# Comparison of Decision Boundaries of Classification Learners

Visuzalizes the decision boundaries of multiple classification learners on some artificial data sets.

Michel Lang
08-14-2020

The visualization of decision boundaries helps to understand what the pros and cons of individual classification learners are. This posts demonstrates how to create such plots.

## Artificial Data Sets

The three artificial data sets are generated by task generators (implemented in mlr3):

library("mlr3")

N = 200
tgen("xor")$generate(N), tgen("moons")$generate(N),
tgen("circle")$generate(N) )  ### XOR Points are distributed on a 2-dimensional cube with corners $$(\pm 1, \pm 1)$$. Class is "red" if $$x$$ and $$y$$ have the same sign, and "black" otherwise. plot(tgen("xor")) ### Circle Two circles with same center but different radii. Points in the smaller circle are "black", points only in the larger circle are "red". plot(tgen("circle")) ### Moons Two interleaving half circles (“moons”). plot(tgen("moons")) ## Learners We consider the following learners: library("mlr3learners") learners = list( # k-nearest neighbours classifier lrn("classif.kknn", id = "kkn", predict_type = "prob", k = 3), # linear svm lrn("classif.svm", id = "lin. svm", predict_type = "prob", kernel = "linear"), # radial-basis function svm lrn("classif.svm", id = "rbf svm", predict_type = "prob", kernel = "radial", gamma = 2, cost = 1, type = "C-classification"), # naive bayes lrn("classif.naive_bayes", id = "naive bayes", predict_type = "prob"), # single decision tree lrn("classif.rpart", id = "tree", predict_type = "prob", cp = 0, maxdepth = 5), # random forest lrn("classif.ranger", id = "random forest", predict_type = "prob") )  The hyperparameters are chosen in a way that the decision boundaries look “typical” for the respective classifier. Of course, with different hyperparameters, results may look very different. ## Fitting the Models To apply each learner on each task, we first build an exhaustive grid design of experiments with benchmark_grid() and then pass it to benchmark() to do the actual work. A simple holdout resampling is used here: design = benchmark_grid( tasks = tasks, learners = learners, resamplings = rsmp("holdout") ) set.seed(123) bmr = benchmark(design, store_models = TRUE)  A quick look into the performance values: perf = bmr$aggregate(msr("classif.acc"))[, c("task_id", "learner_id", "classif.acc")]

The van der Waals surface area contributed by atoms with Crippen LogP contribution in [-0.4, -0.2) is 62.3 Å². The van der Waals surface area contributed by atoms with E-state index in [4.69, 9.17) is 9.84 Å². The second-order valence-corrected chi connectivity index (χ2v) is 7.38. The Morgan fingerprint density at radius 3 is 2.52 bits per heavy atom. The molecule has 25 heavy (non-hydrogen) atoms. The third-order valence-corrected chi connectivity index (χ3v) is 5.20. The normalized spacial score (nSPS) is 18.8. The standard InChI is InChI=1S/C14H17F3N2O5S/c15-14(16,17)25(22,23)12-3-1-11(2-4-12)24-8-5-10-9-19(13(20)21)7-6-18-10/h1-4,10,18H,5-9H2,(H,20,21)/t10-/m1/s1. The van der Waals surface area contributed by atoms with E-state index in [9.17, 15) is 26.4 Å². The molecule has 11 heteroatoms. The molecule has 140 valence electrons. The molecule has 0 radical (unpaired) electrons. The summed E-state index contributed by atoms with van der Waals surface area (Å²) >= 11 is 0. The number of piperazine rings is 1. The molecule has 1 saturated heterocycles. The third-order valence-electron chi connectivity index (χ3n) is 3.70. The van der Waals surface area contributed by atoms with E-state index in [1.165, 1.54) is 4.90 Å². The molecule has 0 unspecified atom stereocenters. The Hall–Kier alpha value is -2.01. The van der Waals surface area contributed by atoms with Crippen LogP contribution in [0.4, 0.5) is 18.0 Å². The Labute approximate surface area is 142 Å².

knitr::kable(perf)

xor_200 kkn 0.9104478
xor_200 lin. svm 0.4925373
xor_200 rbf svm 0.9104478
xor_200 naive bayes 0.3880597
xor_200 tree 0.8805970
xor_200 random forest 0.9552239
moons_200 kkn 0.9850746
moons_200 lin. svm 0.9104478
moons_200 rbf svm 0.9850746
moons_200 naive bayes 0.9104478
moons_200 tree 0.9104478
moons_200 random forest 0.9701493
circle_200 kkn 0.8955224
circle_200 lin. svm 0.5074627
circle_200 rbf svm 0.9104478
circle_200 naive bayes 0.7910448
circle_200 tree 0.8656716
circle_200 random forest 0.8507463

## Plotting

To generate the plots, we iterate over the individual ResampleResult objects stored in the BenchmarkResult, and in each iteration we store the plot of the learner prediction generated by the mlr3viz package.

library("mlr3viz")

n = bmr$n_resample_results plots = vector("list", n) for (i in seq_len(n)) { rr = bmr$resample_result(i)
plots[[i]] = autoplot(rr, type = "prediction")
}


We now have a list of plots. Each one can be printed individually:

print(plots[]) Note that only observations from the test data is plotted as points.

To get a nice annotated overview, we arranged all plots together in a single PDF file. The number in the upper right is the respective accuracy on the test set.

As you can see, the decision boundaries look very different. Some are linear, others are parallel to the axis, and yet others are highly non-linear. The boundaries are partly very smooth with a slow transition of probabilities, others are very abrupt. All these properties are important during model selection, and should be considered for your problem at hand.

### Citation

Lang (2020, Aug. 14). mlr3gallery: Comparison of Decision Boundaries of Classification Learners. Retrieved from https://mlr3gallery.mlr-org.com/posts/2020-08-14-comparison-of-decision-boundaries/
@misc{lang2020comparison,
}